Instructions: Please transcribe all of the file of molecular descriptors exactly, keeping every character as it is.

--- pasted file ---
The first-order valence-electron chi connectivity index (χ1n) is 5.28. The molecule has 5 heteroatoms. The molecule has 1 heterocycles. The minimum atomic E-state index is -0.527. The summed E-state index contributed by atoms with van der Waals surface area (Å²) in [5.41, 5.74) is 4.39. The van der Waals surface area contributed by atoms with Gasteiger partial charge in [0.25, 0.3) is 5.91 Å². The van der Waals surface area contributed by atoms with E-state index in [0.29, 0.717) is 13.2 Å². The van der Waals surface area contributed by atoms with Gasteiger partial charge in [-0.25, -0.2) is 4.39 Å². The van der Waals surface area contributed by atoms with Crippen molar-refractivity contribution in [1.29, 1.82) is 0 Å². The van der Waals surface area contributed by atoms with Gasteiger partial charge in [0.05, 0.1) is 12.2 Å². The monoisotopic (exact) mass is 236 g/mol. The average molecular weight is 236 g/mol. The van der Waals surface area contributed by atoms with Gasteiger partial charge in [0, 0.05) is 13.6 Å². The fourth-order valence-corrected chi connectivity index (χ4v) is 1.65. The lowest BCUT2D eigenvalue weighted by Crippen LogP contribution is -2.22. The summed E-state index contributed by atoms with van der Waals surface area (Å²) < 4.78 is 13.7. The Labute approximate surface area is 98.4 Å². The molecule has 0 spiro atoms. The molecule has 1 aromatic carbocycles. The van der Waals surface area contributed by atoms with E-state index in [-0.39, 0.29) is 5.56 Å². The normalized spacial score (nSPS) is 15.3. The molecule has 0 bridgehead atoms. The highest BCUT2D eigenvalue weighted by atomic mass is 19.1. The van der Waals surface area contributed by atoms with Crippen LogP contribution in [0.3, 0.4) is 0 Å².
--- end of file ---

The first-order valence-electron chi connectivity index (χ1n) is 5.28. The molecule has 5 heteroatoms. The molecule has 1 heterocycles. The minimum atomic E-state index is -0.527. The summed E-state index contributed by atoms with van der Waals surface area (Å²) in [5.41, 5.74) is 4.39. The van der Waals surface area contributed by atoms with Gasteiger partial charge in [0.25, 0.3) is 5.91 Å². The van der Waals surface area contributed by atoms with E-state index in [0.29, 0.717) is 13.2 Å². The van der Waals surface area contributed by atoms with Gasteiger partial charge in [-0.25, -0.2) is 4.39 Å². The van der Waals surface area contributed by atoms with Crippen molar-refractivity contribution in [1.29, 1.82) is 0 Å². The van der Waals surface area contributed by atoms with Gasteiger partial charge in [0.05, 0.1) is 12.2 Å². The monoisotopic (exact) mass is 236 g/mol. The average molecular weight is 236 g/mol. The van der Waals surface area contributed by atoms with Gasteiger partial charge in [0, 0.05) is 13.6 Å². The fourth-order valence-corrected chi connectivity index (χ4v) is 1.65. The lowest BCUT2D eigenvalue weighted by Crippen LogP contribution is -2.22. The summed E-state index contributed by atoms with van der Waals surface area (Å²) < 4.78 is 13.7. The Labute approximate surface area is 98.4 Å². The molecule has 0 spiro atoms. The molecule has 1 aromatic carbocycles. The van der Waals surface area contributed by atoms with E-state index in [-0.39, 0.29) is 5.56 Å². The normalized spacial score (nSPS) is 15.3. The molecule has 0 bridgehead atoms. The highest BCUT2D eigenvalue weighted by atomic mass is 19.1. The van der Waals surface area contributed by atoms with Crippen LogP contribution in [0.3, 0.4) is 0 Å².